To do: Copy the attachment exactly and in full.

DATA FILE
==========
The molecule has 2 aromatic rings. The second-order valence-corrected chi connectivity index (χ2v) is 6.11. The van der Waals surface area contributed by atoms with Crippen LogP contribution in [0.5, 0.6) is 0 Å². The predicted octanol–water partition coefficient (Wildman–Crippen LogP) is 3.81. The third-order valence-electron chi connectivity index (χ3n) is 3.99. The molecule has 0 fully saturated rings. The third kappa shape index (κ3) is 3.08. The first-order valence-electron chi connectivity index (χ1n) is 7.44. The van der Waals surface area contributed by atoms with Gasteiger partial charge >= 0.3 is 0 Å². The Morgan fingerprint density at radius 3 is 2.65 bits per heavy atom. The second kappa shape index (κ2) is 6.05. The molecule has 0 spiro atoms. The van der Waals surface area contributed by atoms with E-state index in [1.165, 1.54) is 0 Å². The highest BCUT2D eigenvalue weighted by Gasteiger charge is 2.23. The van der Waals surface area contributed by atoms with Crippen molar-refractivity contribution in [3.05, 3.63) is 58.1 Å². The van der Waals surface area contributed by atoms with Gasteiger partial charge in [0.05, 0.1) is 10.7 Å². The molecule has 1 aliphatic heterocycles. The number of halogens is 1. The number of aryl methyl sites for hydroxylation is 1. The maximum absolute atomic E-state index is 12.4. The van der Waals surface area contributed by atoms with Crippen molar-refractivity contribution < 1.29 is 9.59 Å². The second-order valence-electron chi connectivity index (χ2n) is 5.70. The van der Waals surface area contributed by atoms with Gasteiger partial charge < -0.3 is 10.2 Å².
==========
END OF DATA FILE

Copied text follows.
The molecule has 2 aromatic rings. The second-order valence-corrected chi connectivity index (χ2v) is 6.11. The van der Waals surface area contributed by atoms with Crippen LogP contribution in [0.5, 0.6) is 0 Å². The predicted octanol–water partition coefficient (Wildman–Crippen LogP) is 3.81. The third-order valence-electron chi connectivity index (χ3n) is 3.99. The molecule has 0 fully saturated rings. The third kappa shape index (κ3) is 3.08. The first-order valence-electron chi connectivity index (χ1n) is 7.44. The van der Waals surface area contributed by atoms with Gasteiger partial charge >= 0.3 is 0 Å². The Morgan fingerprint density at radius 3 is 2.65 bits per heavy atom. The second kappa shape index (κ2) is 6.05. The molecule has 0 spiro atoms. The van der Waals surface area contributed by atoms with E-state index in [1.165, 1.54) is 0 Å². The highest BCUT2D eigenvalue weighted by Gasteiger charge is 2.23. The van der Waals surface area contributed by atoms with Crippen molar-refractivity contribution in [3.05, 3.63) is 58.1 Å². The van der Waals surface area contributed by atoms with Gasteiger partial charge in [0.05, 0.1) is 10.7 Å². The molecule has 1 aliphatic heterocycles. The number of halogens is 1. The number of aryl methyl sites for hydroxylation is 1. The maximum absolute atomic E-state index is 12.4. The van der Waals surface area contributed by atoms with Crippen molar-refractivity contribution < 1.29 is 9.59 Å². The second-order valence-electron chi connectivity index (χ2n) is 5.70. The van der Waals surface area contributed by atoms with Gasteiger partial charge < -0.3 is 10.2 Å².